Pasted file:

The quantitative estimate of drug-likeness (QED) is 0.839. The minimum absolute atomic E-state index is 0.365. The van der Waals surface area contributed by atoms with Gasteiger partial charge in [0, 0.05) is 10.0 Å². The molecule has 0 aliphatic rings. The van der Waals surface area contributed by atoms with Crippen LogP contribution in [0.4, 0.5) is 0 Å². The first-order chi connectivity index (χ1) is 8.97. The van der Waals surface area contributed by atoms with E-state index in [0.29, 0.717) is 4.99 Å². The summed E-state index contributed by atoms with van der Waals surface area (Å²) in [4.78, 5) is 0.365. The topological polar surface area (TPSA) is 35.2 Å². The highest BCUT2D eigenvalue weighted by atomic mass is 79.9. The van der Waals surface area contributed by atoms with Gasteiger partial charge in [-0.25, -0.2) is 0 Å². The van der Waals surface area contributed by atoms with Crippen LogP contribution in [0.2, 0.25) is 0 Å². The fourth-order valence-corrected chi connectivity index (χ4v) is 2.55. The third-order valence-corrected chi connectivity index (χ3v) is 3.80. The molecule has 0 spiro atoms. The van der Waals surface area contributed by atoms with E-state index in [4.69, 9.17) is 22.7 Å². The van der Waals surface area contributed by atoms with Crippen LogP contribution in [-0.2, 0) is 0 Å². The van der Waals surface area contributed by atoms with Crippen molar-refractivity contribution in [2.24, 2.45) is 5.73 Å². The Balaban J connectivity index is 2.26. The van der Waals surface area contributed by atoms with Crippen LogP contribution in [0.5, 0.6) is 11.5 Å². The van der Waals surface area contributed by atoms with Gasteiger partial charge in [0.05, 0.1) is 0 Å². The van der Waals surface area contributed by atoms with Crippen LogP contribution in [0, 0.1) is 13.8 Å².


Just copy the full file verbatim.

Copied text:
The quantitative estimate of drug-likeness (QED) is 0.839. The minimum absolute atomic E-state index is 0.365. The van der Waals surface area contributed by atoms with Gasteiger partial charge in [0, 0.05) is 10.0 Å². The molecule has 0 aliphatic rings. The van der Waals surface area contributed by atoms with Crippen LogP contribution in [0.4, 0.5) is 0 Å². The first-order chi connectivity index (χ1) is 8.97. The van der Waals surface area contributed by atoms with E-state index in [0.29, 0.717) is 4.99 Å². The summed E-state index contributed by atoms with van der Waals surface area (Å²) in [4.78, 5) is 0.365. The topological polar surface area (TPSA) is 35.2 Å². The highest BCUT2D eigenvalue weighted by atomic mass is 79.9. The van der Waals surface area contributed by atoms with Gasteiger partial charge in [-0.25, -0.2) is 0 Å². The van der Waals surface area contributed by atoms with Crippen LogP contribution in [0.2, 0.25) is 0 Å². The fourth-order valence-corrected chi connectivity index (χ4v) is 2.55. The third-order valence-corrected chi connectivity index (χ3v) is 3.80. The molecule has 0 spiro atoms. The van der Waals surface area contributed by atoms with E-state index in [4.69, 9.17) is 22.7 Å². The van der Waals surface area contributed by atoms with Crippen LogP contribution in [-0.2, 0) is 0 Å². The van der Waals surface area contributed by atoms with Crippen molar-refractivity contribution in [2.24, 2.45) is 5.73 Å². The Balaban J connectivity index is 2.26. The van der Waals surface area contributed by atoms with Crippen LogP contribution in [0.5, 0.6) is 11.5 Å². The van der Waals surface area contributed by atoms with Gasteiger partial charge in [0.05, 0.1) is 0 Å². The van der Waals surface area contributed by atoms with Crippen LogP contribution in [0, 0.1) is 13.8 Å².